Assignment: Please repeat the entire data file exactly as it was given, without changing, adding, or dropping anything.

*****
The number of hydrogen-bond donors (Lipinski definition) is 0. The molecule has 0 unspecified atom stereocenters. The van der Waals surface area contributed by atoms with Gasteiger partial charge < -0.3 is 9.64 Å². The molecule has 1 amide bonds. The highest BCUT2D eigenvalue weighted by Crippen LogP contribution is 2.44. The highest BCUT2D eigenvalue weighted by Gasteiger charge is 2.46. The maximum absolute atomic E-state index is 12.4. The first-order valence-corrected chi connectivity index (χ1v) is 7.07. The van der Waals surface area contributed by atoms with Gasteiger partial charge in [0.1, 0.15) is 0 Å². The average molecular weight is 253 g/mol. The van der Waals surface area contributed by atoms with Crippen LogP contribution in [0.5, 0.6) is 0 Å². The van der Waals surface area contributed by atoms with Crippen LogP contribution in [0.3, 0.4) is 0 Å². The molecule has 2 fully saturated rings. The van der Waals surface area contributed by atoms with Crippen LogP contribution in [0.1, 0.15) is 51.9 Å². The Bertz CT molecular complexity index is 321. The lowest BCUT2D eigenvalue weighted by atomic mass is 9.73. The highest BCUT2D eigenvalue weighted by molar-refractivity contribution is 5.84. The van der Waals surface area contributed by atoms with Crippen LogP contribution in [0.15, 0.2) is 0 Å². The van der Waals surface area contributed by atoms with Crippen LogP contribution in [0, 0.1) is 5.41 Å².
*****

The number of hydrogen-bond donors (Lipinski definition) is 0. The molecule has 0 unspecified atom stereocenters. The van der Waals surface area contributed by atoms with Gasteiger partial charge < -0.3 is 9.64 Å². The molecule has 1 amide bonds. The highest BCUT2D eigenvalue weighted by Crippen LogP contribution is 2.44. The highest BCUT2D eigenvalue weighted by Gasteiger charge is 2.46. The maximum absolute atomic E-state index is 12.4. The first-order valence-corrected chi connectivity index (χ1v) is 7.07. The van der Waals surface area contributed by atoms with Gasteiger partial charge in [0.1, 0.15) is 0 Å². The average molecular weight is 253 g/mol. The van der Waals surface area contributed by atoms with Crippen LogP contribution in [0.5, 0.6) is 0 Å². The van der Waals surface area contributed by atoms with Crippen LogP contribution in [0.3, 0.4) is 0 Å². The molecule has 2 fully saturated rings. The van der Waals surface area contributed by atoms with Crippen LogP contribution in [0.1, 0.15) is 51.9 Å². The Bertz CT molecular complexity index is 321. The lowest BCUT2D eigenvalue weighted by atomic mass is 9.73. The highest BCUT2D eigenvalue weighted by molar-refractivity contribution is 5.84. The van der Waals surface area contributed by atoms with Crippen LogP contribution in [0.15, 0.2) is 0 Å². The van der Waals surface area contributed by atoms with Crippen LogP contribution in [0, 0.1) is 5.41 Å².